“Be more confident!” “You need to be more confident at work.” “Just be more confident.” These are phrases I’ve heard many times in life. I would always think to myself afterwards, “Well, if it was that easy, but I would be more confident in a heartbeat!” Although I was constantly told to ‘be more confident,’ I didn’t know how or where to start. Discovering the keys to confidence in my case was a journey that still hasn’t’ ended. I share three things that have helped me to be more confident in work and in life- and brace yourself, I hate the “fake it til you make it” phrase. I have challenged that common phrase with something different and real for me.
“I think a lack of confidence is always, in a sense, worrying too much about what others think of you. You place too much value on external things, on what people think of you, instead of checking in with yourself. What do YOU think of yourself?”
PERSONAL GROWTH IS A MUST.
No matter what you’re doing in life or where you are, everyone needs to take their personal development seriously. For some, that can take on a more spiritual component like it did for me, but it doesn’t have to look like any single defined path. The way you choose to develop yourself, your inner armor can look like many different things. I was missing this self development component completely during my years experiencing burnout. It’s just not enough to go to work, workout, watch TV, go out with friends, and repeat. What are you doing with yourself to grow yourself on a daily basis? We take care of our hygiene and physical health everyday by brushing our teeth and eating foods that nourish us. Likewise, taking care of our mental and emotional health must be a part of our daily routines. Personal growth can be consumed via books, podcasts, workshops, conferences, videos, etc. For anyone that is brand new to personal growth and is looking for a place to start, I recommend reading “You are a Badass” by Jen Sincero, or listening to it on Audible.
DITCH ‘FAKE IT TIL YOU MAKE IT.’
Although I find that when people say this phrase they have good intentions, I think it can be tweaked to be better. I am a fan of “Become What You Believe.” Tell yourself something that you believe so that you may become it. Keep redefining that as you grow. For example, if you come up with a thought like ‘I am 100% beaming with confidence all the time’ and you’re clearly not that, will you believe it? If it’s unbelievable, you cannot become it. Instead, craft a statement that challenges you, but is believable. You can start with: “I am doing the best I can at all times and I love myself.” I think that if we start with something that is more at your level, you can continuously evolve upward.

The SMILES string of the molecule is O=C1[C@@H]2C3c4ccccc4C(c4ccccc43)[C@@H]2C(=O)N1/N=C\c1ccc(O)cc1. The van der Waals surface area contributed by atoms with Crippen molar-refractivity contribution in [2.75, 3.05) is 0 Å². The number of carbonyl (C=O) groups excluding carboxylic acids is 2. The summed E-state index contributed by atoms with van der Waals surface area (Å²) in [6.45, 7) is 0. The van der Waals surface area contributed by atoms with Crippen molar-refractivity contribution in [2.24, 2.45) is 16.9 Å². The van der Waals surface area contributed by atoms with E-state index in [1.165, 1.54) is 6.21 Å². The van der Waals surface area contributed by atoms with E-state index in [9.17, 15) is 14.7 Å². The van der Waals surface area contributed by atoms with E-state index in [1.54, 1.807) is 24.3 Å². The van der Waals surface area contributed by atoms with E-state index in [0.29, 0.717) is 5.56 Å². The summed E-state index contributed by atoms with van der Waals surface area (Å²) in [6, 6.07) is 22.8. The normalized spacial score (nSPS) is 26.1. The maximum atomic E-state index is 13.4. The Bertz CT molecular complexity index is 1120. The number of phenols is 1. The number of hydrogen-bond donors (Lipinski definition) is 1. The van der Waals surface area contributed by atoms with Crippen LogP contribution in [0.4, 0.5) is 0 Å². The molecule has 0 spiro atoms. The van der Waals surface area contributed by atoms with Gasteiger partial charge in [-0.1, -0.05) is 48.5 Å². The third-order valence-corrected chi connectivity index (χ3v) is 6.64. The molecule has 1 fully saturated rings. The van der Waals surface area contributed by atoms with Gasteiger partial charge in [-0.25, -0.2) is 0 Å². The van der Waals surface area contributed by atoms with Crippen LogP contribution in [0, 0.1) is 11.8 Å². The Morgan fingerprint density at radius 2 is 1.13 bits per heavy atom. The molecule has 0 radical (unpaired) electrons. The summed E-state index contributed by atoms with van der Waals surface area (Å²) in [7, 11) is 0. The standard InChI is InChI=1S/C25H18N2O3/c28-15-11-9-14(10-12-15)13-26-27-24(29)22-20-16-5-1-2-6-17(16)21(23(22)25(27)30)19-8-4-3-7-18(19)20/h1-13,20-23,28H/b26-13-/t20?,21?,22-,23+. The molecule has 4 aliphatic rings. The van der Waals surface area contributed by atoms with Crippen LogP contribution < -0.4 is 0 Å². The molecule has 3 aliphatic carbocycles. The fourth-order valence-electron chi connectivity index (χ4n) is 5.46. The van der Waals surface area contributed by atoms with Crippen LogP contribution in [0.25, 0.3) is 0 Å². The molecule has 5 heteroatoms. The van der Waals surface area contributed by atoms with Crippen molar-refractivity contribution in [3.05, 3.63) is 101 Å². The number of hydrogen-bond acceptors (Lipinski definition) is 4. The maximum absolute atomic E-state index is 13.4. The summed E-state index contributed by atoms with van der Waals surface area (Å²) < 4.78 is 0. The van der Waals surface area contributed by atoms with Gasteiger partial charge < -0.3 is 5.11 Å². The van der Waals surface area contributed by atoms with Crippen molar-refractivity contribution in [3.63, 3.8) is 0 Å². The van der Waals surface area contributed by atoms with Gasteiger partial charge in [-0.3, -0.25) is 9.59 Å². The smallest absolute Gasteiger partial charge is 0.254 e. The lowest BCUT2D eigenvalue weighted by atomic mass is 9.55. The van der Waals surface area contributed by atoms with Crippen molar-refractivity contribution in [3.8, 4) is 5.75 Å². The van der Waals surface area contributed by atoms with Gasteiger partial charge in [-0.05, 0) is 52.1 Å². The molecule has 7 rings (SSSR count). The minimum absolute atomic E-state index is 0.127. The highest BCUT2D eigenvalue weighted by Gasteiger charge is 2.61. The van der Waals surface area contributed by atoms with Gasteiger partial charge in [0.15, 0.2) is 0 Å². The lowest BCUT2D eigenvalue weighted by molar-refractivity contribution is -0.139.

I remember I took a speaker’s workshop a while ago with some acting/improvisational exercises in the course. During one of the improv exercises, we had to practice introducing ourselves in a certain character that we drew out of a hat. I drew the ‘cool’ character card. I had to walk out in front of everyone in character, introduce myself in that character, and respond to questions in that character. I thought it was quite funny and very fitting that I drew the ‘cool’ card as most of my life I have felt very NOT cool, awkward, unconfident, shy, and anxious. I received feedback after my scene, which reiterated the thought the workshop instructors were trying to make. You BECOME what you tell yourself you are. I told myself I was cool, and I acted cool.
This isn’t about being fake or acting in real life. If you tell yourself you are shy, you are right. If you tell yourself you’re cool, you’re right. It takes practice and time and will take several iterations in order for you to develop into the person you want to become- fully confident. Start by practicing every day. Tell yourself your phrase (doesn’t have to be that end goal; start somewhere) in the morning when you wake up. Tell yourself that in the car, in the shower, when you get to work, throughout the day, before you go to bed, etc. Tell yourself what you want to become and believe. Keep challenging that as you grow. Keep growing. You’ll get to the point of one day telling yourself, “I am beaming with confidence with almost everything I do. I am unapologetically myself.” Keep at it!
DON’T CONFUSE CONFIDENCE WITH ARROGANCE.
Confidence is not arrogance. In this process, be clear with what you know and what you don’t know. In fact, when you admit that you don’t know something, you come off as more confident versus trying to fake an answer that makes you look insecure, doubtful, and nervous. I admire those confident clinicians that I’ve had the pleasure of working with admit when they don’t know something. Confident people don’t have all the answers. They just have an inner confidence in themselves and are on a continual quest to seek knowledge and better themselves. Be confident but humble. Not every moment of your life will be sunshine and rainbows, but developing this muscle of confidence will empower you to be your best you more often and frequently.